Seven seasons (1998-2008) of archaeological Survey and Excavations in Wadi al-Yutum and Magass area (ASEYM) have been so far conducted at Tell Magass and Hujayrat al-Ghuzlan and the surrounded area, both sites are located about 4 km north of the coastline of Aqba Gulf.
ASEM is a joint project between the Department of Archaeology –Institute of Archaeology, University of Jordan in Amman and Orientabteilung des Deutschen archaeologischen Instituts in Berlin, in cooperation with the Department of Antiquities of Jordan.
During the excavations, several stones, mud-bricks and mud walls were discovered at both sites, they form architectural units such as buildings, rooms, storage pit and fire installations. In addition, a rich inventory of objects were recovered at both sites such as flint implements and several types of ground stone tools and mace heads, complete pottery vessels of various sizes, pendants and bracelets made of shells. A range of very important copper metallurgical remains were discovered at both sites consisting ore nodules, slag, ceramic crucibles and moulds, metallic prills, lumps, ingots and artifacts.
During the 2004 and 2006 seasons, a very important wall decorations were revealed in the western sector of Tall Hujayrat al-Guzlan (squares F4 and F5), they are abstracted features decorated by finger prints into the soft clay plaster covering the mud-brick walls of a complex called "building D". The decorations illustrate various subjects such as ibex, human figure, human hand impression and unexplained animals.
In 2008 excavation at Hujayrat al-Ghuzlan, five miniature pottery jar – like vessels were discovered close together in square F5. In addition, an important discovery took place in square D6, it is a female figurine made of backed clay, the figurine's head arms are missing, but the lower part of the body is preserved, it is parallel to known examples from predynastic Egypt.
The cultural materials from both sites are date to Chalcolithic period, in addition, the C14 samples from both sites measure Ca. 4000-3400 B.C.
Prof. Dr. Lutfi Khalil.
Tell Abu es Suwwan is located in Jordan on the east side of the old Jarash-Amman highway just before the turn to Ajloun. The University of Jordan conducted its field school at the site in 2005, 2006, 2007 and 2008. The excavation demonstrated that Tell Abu es Suwwan was occupied during the Pre-Pottery Neolithic B (PPNB) and Yarmoukian periods. The site is one of the PPNB 'megasites', and the only excavated site north of the Zarqa River. Two substantial buildings were uncovered. One is a large, so-far-unique, squared/rectangular structure with parallel interior walls and three types of stratified plastered floors (red, yellow, and white), recalling the 'grille buildings' at the early Neolithic site of Çayönü, in eastern Anatolia. The other structure, located on the west side of the site, is a small room with mud floors defined by three stone walls.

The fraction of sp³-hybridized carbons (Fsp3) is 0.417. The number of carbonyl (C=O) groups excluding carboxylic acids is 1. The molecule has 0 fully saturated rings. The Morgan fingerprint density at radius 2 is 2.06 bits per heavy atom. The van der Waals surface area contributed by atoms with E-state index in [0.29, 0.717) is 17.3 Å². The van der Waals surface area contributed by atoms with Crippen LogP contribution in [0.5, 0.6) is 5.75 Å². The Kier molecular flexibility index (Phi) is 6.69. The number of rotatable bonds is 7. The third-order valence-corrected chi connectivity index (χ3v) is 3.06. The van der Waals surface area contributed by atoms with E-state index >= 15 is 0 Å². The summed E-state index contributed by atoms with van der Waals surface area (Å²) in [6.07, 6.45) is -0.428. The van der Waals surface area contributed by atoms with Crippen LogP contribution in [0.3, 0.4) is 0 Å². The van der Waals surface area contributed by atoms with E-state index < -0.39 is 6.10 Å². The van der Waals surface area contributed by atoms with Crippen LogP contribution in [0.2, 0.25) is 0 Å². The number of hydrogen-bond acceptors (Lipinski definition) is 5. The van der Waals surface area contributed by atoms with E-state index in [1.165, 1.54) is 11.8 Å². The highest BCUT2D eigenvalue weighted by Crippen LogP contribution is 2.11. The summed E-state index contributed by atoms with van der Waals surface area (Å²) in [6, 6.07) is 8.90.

The first season of excavations at Tell es-Sukhnah in Zarqa district. The work at the site lasted from 21.6-17.8.2009. The director of excavation Dr. Nabil Ali outlined the aims and results of the first season of excavations. He mentioned that this season aims at training the students on the methods and techniques of excavation. Both BA and MA students were engaged in this training course.
The preliminary results of excavations at different parts of the Tell have exposed domestic buildings dated to the Roman and Byzantine periods. These buildings were re-used during the Islamic periods based on studying the pottery sherds. Moreover, in the western part of the Tell, excavations have revealed architecture remains dated to the Bronze Ages. These are represented by a portion of a massive wall and an oval shape building which might be a tower.
This paper presents new evidence for dove breeding in the vicinity of ‘Amman during the late Iron Age. A rescue excavation, carried out by the author between the 3rd and 13th of July 2011, identified an underground dovecote1 (columbarium)2 at the site of ‘Ain al-Baida near Khirbet Musalam. Raising doves for food, as sacrificial animals, for
communication and pleasure or even for magic or oracular prophecies was wide-spread in the ancient world, where man was able to attract wild doves with food and a safe place to nest. What might be considered a “dove cultivation industry” was known in Egypt and the Middle East from as long as agriculture has been practiced. The discovery of an Ammonite dovecote at the site of ‘Ain al-Baida raises
questions concerning the date of similar structures in Jordan.